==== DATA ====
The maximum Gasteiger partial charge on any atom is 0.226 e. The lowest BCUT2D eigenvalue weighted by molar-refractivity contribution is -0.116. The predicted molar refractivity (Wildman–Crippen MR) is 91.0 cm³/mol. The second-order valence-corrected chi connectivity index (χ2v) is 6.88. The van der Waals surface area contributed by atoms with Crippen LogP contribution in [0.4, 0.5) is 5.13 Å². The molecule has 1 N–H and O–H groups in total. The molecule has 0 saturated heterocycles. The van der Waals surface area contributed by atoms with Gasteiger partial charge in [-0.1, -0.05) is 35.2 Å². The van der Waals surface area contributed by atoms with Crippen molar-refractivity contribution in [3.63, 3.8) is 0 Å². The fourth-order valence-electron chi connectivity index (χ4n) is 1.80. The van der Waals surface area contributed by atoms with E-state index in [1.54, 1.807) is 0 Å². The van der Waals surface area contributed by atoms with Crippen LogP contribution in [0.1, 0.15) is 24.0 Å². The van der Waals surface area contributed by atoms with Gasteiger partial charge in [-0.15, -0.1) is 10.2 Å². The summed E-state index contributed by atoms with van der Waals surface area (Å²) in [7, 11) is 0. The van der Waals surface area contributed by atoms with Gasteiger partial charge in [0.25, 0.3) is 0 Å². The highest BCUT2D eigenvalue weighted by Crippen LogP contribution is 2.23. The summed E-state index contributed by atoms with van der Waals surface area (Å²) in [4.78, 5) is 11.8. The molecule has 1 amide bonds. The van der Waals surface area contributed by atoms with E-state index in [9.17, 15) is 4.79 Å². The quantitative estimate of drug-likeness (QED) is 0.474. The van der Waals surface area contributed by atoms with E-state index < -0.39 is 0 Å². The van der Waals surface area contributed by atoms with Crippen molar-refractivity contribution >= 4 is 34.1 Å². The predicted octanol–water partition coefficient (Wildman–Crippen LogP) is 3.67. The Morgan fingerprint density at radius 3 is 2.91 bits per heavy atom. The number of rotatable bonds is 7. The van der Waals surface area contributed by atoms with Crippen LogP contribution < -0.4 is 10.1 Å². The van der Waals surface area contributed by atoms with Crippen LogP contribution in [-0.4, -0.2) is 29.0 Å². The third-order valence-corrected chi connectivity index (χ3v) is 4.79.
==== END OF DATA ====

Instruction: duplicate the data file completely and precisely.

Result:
The maximum Gasteiger partial charge on any atom is 0.226 e. The lowest BCUT2D eigenvalue weighted by molar-refractivity contribution is -0.116. The predicted molar refractivity (Wildman–Crippen MR) is 91.0 cm³/mol. The second-order valence-corrected chi connectivity index (χ2v) is 6.88. The van der Waals surface area contributed by atoms with Crippen LogP contribution in [0.4, 0.5) is 5.13 Å². The molecule has 1 N–H and O–H groups in total. The molecule has 0 saturated heterocycles. The van der Waals surface area contributed by atoms with Gasteiger partial charge in [-0.1, -0.05) is 35.2 Å². The van der Waals surface area contributed by atoms with Crippen molar-refractivity contribution in [3.63, 3.8) is 0 Å². The fourth-order valence-electron chi connectivity index (χ4n) is 1.80. The van der Waals surface area contributed by atoms with E-state index in [1.54, 1.807) is 0 Å². The van der Waals surface area contributed by atoms with Crippen LogP contribution in [0.1, 0.15) is 24.0 Å². The van der Waals surface area contributed by atoms with Gasteiger partial charge in [-0.15, -0.1) is 10.2 Å². The summed E-state index contributed by atoms with van der Waals surface area (Å²) in [7, 11) is 0. The van der Waals surface area contributed by atoms with Gasteiger partial charge in [0.25, 0.3) is 0 Å². The highest BCUT2D eigenvalue weighted by Crippen LogP contribution is 2.23. The summed E-state index contributed by atoms with van der Waals surface area (Å²) in [4.78, 5) is 11.8. The molecule has 1 amide bonds. The van der Waals surface area contributed by atoms with E-state index in [9.17, 15) is 4.79 Å². The quantitative estimate of drug-likeness (QED) is 0.474. The van der Waals surface area contributed by atoms with E-state index < -0.39 is 0 Å². The van der Waals surface area contributed by atoms with Crippen molar-refractivity contribution >= 4 is 34.1 Å². The predicted octanol–water partition coefficient (Wildman–Crippen LogP) is 3.67. The Morgan fingerprint density at radius 3 is 2.91 bits per heavy atom. The number of rotatable bonds is 7. The van der Waals surface area contributed by atoms with Crippen LogP contribution < -0.4 is 10.1 Å². The van der Waals surface area contributed by atoms with Crippen LogP contribution in [-0.4, -0.2) is 29.0 Å². The third-order valence-corrected chi connectivity index (χ3v) is 4.79.